History of Henna

Lawsonia Inermis Henna or Mehndi is similar to a tattoo, but is not permanent. Henna art is both painless and safe and will fade in less than four weeks.

The history of henna is rich and far-reaching and has been practiced in over 60 countries around the world for 5000 years. Henna powder comes from a plant called lawsonia inermis. It grows in the tropical climates of Africa and Asia. The leaves are dried and crushed into a powder. By mixing the powder with Tea tree oil, Lavender oil …(or any essential oil that contains tannins) and lemon juice you get a paste which is put onto the skin. When applied to the skin, it stains the top layers. It does not enter the blood stream.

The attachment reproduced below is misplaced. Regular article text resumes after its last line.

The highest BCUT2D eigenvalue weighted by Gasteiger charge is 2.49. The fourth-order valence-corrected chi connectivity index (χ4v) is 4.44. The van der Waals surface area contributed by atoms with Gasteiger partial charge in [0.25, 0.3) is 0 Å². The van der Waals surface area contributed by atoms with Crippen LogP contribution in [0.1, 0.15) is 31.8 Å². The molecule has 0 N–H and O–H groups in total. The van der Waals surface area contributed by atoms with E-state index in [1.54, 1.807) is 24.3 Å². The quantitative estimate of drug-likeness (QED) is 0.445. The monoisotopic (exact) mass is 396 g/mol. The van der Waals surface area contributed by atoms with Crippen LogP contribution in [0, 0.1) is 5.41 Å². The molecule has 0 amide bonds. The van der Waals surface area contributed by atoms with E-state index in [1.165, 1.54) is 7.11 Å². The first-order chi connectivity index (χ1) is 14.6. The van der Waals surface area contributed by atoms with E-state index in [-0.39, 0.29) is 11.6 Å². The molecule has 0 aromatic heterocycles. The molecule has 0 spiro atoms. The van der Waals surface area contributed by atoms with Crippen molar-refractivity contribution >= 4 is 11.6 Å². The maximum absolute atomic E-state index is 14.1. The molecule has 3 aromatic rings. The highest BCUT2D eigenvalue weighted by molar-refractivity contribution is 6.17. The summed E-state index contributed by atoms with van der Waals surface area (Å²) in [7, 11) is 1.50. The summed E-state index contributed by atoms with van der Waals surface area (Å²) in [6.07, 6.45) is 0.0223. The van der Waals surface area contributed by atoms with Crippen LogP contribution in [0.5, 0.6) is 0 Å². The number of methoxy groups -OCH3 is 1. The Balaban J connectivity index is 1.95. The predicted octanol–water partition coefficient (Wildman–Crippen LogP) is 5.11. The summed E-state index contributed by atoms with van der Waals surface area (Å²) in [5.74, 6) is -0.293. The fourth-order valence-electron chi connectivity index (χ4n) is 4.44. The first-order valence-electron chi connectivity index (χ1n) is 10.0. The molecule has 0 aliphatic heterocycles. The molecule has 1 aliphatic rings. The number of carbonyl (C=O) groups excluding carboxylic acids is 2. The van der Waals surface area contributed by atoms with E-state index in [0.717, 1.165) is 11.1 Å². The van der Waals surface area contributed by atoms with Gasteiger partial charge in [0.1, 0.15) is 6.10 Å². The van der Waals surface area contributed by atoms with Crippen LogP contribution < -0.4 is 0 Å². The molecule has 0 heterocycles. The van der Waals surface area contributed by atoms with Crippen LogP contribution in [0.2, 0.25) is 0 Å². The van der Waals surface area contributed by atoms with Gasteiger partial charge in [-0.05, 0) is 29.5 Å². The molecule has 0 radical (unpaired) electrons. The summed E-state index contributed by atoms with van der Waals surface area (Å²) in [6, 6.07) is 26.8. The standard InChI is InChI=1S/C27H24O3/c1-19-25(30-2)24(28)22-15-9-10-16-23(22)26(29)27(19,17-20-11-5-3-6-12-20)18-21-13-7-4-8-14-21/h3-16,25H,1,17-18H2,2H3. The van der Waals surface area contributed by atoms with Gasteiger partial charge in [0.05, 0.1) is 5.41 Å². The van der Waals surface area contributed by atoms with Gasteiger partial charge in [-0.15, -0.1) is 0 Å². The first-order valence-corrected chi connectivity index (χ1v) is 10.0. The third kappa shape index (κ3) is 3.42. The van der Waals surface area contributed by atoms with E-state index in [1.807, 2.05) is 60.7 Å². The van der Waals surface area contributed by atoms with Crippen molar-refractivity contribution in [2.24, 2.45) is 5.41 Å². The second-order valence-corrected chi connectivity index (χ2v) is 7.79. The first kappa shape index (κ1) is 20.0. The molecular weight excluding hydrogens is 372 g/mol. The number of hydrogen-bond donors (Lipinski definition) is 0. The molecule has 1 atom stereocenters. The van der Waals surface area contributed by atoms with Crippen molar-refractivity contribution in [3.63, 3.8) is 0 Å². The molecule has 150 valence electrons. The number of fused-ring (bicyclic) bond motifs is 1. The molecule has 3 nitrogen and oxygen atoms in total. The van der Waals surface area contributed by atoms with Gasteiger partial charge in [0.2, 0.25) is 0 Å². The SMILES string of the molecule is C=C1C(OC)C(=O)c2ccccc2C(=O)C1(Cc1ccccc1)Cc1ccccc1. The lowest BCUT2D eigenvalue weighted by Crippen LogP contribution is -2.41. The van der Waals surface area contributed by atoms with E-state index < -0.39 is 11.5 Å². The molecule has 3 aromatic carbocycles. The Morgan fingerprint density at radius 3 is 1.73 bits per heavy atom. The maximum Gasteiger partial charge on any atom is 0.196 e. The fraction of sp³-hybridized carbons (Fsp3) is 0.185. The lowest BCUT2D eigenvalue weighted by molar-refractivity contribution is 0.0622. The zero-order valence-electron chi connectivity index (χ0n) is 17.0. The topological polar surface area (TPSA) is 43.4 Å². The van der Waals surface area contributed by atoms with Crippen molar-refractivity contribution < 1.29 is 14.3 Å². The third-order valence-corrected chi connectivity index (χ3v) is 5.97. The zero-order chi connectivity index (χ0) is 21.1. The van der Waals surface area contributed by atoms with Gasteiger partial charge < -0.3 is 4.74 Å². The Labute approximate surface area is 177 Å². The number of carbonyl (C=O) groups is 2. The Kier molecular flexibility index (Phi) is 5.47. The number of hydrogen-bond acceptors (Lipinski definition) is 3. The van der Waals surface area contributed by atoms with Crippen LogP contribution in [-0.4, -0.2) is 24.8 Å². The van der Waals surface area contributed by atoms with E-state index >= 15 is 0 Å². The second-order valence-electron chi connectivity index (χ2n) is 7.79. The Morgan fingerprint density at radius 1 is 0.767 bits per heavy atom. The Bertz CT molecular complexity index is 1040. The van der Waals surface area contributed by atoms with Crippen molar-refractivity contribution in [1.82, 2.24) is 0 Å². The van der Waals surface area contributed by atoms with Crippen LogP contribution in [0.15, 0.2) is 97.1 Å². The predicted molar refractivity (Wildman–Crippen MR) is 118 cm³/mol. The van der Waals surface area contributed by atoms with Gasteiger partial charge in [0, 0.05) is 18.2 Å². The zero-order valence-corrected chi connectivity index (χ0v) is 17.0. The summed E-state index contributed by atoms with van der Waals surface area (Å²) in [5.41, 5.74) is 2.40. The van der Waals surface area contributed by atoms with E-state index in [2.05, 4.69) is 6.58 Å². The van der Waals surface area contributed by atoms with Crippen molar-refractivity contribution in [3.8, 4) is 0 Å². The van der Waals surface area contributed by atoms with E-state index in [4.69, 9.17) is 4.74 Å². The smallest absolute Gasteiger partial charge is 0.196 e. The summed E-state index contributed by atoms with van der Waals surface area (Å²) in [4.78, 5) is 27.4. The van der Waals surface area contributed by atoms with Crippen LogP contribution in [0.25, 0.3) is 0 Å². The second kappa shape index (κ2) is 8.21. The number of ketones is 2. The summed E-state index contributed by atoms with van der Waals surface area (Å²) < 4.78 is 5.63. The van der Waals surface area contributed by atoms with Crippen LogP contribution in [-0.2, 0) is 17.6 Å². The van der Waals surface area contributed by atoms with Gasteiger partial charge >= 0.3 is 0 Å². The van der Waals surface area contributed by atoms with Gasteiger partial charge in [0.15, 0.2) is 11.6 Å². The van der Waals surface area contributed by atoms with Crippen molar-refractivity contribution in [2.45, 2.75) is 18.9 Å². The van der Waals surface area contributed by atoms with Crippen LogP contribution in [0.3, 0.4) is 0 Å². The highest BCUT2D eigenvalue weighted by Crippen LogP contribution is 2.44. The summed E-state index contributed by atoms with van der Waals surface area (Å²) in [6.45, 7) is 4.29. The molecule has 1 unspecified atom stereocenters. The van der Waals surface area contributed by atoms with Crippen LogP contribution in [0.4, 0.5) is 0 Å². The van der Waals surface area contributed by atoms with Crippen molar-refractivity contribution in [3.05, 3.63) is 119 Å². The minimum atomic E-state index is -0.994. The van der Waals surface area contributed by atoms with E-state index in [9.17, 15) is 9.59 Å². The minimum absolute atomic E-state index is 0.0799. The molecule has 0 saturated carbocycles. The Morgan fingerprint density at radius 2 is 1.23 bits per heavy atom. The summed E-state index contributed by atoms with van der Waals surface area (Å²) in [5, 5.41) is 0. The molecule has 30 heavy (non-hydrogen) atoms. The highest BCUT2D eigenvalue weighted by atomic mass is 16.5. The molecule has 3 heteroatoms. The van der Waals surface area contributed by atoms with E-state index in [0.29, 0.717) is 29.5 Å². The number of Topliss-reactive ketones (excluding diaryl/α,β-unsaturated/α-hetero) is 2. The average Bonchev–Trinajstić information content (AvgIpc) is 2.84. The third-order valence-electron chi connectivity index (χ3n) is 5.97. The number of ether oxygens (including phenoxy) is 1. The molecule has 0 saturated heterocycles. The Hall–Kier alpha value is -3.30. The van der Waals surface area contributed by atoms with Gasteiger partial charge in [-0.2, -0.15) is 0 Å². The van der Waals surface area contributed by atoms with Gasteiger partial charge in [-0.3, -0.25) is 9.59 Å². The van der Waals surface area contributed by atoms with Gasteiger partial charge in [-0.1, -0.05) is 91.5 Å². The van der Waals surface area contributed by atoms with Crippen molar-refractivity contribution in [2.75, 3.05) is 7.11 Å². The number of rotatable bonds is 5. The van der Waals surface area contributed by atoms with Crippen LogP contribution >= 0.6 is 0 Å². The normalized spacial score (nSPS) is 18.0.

There are actually many uses of henna, including its use as a deodorant. This is due to its cooling effect that it has on the skin. It is also used as an antiseptic and an astringent, is applied to bruises and sprains, to kills lice, and is often used to colour hair and beards. It is a natural sun block and also a nail fungus treatment.

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